"When we introduced the windfall tax in 2008, we experienced a flight in mining exploration and I am sure that if we introduced the tax, we will kill the future of the industry. We are against introducing the windfall tax because we are trying to sustain the future of the mines"
Mines Minister Maxwell Mwale showcasing the intellectual poverty that has come to characterise this government in many areas. The argument he advances is infinitely foolish, but six reasons will do.
First, it is not consistent with the President's version. Mr Mwale would have us believe the reason the government abandoned the Windfall Tax in 2008 was because Zambia "experienced a flight in mining exploration". His boss gave us a different reason : "we must ensure that we do not kill the goose that lays the golden egg. There is little point in taking in a few million dollars in tax if thousands of jobs are lost as a result". Mr Banda's argument was that the Windfall Tax was killing existing jobs. Which is it - jobs were being lost or we stood lose from the possibility of creating new ones through exploration? One of these two gentlemen is not telling the truth.
Secondly, Mr Mwale's "hurting exploration" reason for abandoning the windfall tax does not make any sense on its own ground. In 2008 copper prices were falling due to the global economic recession. The Windfall Tax was not triggered at low price levels. That is why it is called a windfall tax. The argument then and now is that it does not make economic sense to eliminate a tax that is not a binding constraint. The reason mining companies wanted it removed is because they knew the long trend of mining prices and that sooner or later they would be enjoying abnormal untaxed revenues. Everyone saw that the long term trend of copper was upwards.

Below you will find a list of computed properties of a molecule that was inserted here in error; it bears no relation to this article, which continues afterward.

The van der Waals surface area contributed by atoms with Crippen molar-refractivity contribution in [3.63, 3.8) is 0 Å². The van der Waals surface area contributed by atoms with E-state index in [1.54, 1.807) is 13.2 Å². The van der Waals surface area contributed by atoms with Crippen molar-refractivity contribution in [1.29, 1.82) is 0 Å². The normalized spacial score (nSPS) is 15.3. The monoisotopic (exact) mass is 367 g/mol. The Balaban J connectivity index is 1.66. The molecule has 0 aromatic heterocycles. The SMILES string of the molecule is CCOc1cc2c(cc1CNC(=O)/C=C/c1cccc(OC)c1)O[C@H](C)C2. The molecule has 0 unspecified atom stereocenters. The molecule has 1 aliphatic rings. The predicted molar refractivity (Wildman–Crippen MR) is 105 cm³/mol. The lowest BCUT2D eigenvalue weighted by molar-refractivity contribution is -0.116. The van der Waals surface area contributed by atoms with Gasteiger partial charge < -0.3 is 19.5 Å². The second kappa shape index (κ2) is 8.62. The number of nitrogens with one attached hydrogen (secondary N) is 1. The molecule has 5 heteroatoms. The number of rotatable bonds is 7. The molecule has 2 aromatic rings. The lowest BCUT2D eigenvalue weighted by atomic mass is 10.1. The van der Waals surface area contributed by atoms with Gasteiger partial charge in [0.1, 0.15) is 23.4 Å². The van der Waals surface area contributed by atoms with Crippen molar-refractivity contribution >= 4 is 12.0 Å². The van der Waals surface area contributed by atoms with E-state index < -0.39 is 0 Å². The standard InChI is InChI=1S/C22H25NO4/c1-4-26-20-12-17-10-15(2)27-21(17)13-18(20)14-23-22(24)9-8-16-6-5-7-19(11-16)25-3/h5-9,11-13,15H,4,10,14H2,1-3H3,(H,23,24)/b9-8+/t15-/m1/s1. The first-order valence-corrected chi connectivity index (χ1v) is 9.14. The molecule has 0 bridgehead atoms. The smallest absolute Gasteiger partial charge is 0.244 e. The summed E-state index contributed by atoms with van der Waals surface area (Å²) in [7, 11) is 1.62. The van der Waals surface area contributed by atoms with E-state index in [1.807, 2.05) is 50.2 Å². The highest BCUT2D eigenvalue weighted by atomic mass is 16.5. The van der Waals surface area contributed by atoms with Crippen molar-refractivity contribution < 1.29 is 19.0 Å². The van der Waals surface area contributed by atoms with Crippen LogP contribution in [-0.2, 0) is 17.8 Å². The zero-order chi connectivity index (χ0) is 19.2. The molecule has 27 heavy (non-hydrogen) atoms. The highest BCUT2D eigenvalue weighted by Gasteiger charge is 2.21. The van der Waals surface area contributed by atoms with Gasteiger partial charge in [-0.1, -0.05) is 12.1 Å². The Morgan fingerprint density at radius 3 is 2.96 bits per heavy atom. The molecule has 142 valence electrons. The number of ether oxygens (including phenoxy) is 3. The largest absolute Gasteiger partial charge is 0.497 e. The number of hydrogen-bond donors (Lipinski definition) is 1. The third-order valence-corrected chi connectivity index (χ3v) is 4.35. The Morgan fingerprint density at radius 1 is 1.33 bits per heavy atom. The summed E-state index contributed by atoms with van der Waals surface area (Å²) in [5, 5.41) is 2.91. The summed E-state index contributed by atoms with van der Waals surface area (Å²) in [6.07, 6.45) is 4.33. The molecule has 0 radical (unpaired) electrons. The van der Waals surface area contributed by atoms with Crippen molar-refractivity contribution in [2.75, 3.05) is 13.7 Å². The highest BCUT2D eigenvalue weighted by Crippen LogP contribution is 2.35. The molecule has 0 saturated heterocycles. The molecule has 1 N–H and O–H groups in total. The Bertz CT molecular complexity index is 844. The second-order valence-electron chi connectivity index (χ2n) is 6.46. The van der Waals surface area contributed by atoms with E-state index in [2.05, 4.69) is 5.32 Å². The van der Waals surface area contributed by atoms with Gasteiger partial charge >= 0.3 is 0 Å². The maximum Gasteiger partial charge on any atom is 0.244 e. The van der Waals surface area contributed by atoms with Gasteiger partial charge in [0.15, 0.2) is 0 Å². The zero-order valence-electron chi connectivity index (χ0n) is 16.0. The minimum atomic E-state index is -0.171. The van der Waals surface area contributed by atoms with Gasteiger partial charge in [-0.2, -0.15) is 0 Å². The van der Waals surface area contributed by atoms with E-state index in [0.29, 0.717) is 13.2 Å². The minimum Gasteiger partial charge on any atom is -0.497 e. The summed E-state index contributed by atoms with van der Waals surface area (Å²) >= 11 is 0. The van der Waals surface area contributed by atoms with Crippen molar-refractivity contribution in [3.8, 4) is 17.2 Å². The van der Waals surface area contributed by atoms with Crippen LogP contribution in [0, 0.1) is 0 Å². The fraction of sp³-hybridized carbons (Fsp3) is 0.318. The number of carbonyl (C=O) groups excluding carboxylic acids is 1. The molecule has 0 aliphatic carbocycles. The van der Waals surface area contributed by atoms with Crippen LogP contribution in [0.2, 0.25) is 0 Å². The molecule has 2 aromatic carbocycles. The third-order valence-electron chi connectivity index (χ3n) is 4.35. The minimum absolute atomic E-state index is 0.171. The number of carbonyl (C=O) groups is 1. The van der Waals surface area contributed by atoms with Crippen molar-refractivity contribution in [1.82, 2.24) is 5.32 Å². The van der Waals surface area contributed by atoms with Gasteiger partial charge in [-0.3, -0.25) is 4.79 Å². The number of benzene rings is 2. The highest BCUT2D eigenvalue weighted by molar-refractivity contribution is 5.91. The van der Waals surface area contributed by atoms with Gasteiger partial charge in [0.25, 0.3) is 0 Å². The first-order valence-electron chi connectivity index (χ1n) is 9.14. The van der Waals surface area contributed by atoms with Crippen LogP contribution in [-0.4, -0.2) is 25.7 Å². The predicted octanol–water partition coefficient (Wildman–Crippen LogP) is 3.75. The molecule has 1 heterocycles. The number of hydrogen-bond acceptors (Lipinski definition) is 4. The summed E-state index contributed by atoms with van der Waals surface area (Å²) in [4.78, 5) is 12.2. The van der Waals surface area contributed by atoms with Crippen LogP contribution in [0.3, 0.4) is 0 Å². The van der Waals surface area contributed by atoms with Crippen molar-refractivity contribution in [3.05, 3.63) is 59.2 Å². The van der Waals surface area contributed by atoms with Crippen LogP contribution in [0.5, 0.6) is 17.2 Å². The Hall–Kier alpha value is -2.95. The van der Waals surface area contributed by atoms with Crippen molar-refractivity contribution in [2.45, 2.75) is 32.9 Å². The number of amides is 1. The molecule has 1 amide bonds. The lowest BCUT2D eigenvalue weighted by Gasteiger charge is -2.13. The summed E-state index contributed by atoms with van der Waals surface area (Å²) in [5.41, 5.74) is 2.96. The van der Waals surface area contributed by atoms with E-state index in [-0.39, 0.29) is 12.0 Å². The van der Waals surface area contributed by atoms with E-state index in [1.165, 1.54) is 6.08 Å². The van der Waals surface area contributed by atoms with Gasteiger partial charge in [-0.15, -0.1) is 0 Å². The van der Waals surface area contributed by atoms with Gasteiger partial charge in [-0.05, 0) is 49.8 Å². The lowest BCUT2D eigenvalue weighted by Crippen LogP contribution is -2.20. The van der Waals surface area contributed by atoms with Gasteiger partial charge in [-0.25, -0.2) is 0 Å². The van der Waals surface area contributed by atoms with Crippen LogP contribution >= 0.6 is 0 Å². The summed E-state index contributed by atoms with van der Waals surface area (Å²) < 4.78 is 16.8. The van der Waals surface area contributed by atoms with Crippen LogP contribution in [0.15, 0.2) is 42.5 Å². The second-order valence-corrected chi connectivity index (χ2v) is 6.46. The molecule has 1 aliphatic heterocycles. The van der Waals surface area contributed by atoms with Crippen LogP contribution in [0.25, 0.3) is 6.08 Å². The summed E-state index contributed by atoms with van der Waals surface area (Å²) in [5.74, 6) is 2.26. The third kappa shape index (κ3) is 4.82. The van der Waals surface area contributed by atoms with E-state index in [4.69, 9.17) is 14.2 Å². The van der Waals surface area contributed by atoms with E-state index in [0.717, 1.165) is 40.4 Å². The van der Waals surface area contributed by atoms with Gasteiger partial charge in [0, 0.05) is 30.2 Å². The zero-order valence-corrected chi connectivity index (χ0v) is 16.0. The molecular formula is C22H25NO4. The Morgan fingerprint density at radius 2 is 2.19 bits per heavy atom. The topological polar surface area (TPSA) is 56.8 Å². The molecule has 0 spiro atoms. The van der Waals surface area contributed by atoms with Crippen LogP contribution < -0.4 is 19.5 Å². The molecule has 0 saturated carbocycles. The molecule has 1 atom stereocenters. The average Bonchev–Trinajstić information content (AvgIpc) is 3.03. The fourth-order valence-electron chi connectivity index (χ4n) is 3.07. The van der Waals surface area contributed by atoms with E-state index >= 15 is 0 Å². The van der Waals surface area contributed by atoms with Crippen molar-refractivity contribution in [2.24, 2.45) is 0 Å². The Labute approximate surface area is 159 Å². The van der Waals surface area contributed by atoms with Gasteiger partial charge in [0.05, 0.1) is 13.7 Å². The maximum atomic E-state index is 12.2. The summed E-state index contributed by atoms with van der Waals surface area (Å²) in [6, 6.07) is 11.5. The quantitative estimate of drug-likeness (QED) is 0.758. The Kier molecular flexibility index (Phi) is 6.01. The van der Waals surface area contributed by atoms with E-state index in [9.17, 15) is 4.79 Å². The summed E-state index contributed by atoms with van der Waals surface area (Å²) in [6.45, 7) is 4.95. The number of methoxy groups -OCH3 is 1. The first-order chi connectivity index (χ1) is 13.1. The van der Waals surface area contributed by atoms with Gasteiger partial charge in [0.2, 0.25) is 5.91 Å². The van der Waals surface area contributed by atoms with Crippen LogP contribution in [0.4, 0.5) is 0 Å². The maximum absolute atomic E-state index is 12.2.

Thirdly, his argument treats mining taxation in very general fashion. We must distinguish the principle from the application. It is not true that any mining taxation reform would lead to lower exploration activity. Different incentive or taxation structures can be developed that would allow the people to benefit from current mining activities while incentivising future exploration. If Maxwell Mwale does not how to do this, he simply needs to ask. I have always said that we can assembled a group of leading Zambian economists at home and abroad who can advice government on a responsible policy. Ignorance is not an excuse.
Fourthly, it is predicated on a highly uncertain future. The investments that would be disincentivised, if Mr Mwale's argument is to believed, are those taking place from 2020 and beyond. The explorations will they feed the children dying today because of poor health? Will they feed those dying in five years time? Given the current configuration of the taxation system, as we have seen in Lumwana’s case, no significant revenue would begin to accrue from any such unknown investment until 2025 and beyond. In short this is an argument about an unknown and distant future.
Fifthly, it is an argument based on irresponsibility and moral bankruptcy. What Mr Mwale seems to be saying is that we should mine all we have at whatever cost. All he seems to care about is digging out the copper and shipping it abroad. Is that Mwale's idea of a viable "export led model" for growth? He does not care that the copper being shipped has no added value. He does not care for the possibility that perhaps its better Zambians defer mining exploration until they are able to do it themselves and achieve a better return. He speaks of "instant" gratification, but the only man practising instant gratification is him and is grand standing of reporting new explorations. He hopes announcing those will earn party additional votes. This man would sell everything he has in his house just to brag about meaningless acquisitions. Who really is deluded with the pleasures of today?
Finally, his argument presupposes that only foreign firms can do “exploration activities”. Mr Mwale lives in a world where exploration activities should only be undertaken by foreign firms. His argument is that allowing foreign mining firms to continue operating under existing conditions would guarantee the opening up of more copper mines, which would in turn create more employment for Zambians. I will write in the future on the poverty of FDI argument, but for now I would simply say the exploration argument is tunnel vision at best. There’s a strong case for government to assume a greater role in exploration activities to narrow the information loss between investors and government. This would also help reduce the sort of problems we have seen where Lumwana has huge uranium deposits off the back of a copper investment. More exploratory and geological exploration would put the Zambian people in the driving seat of their resources.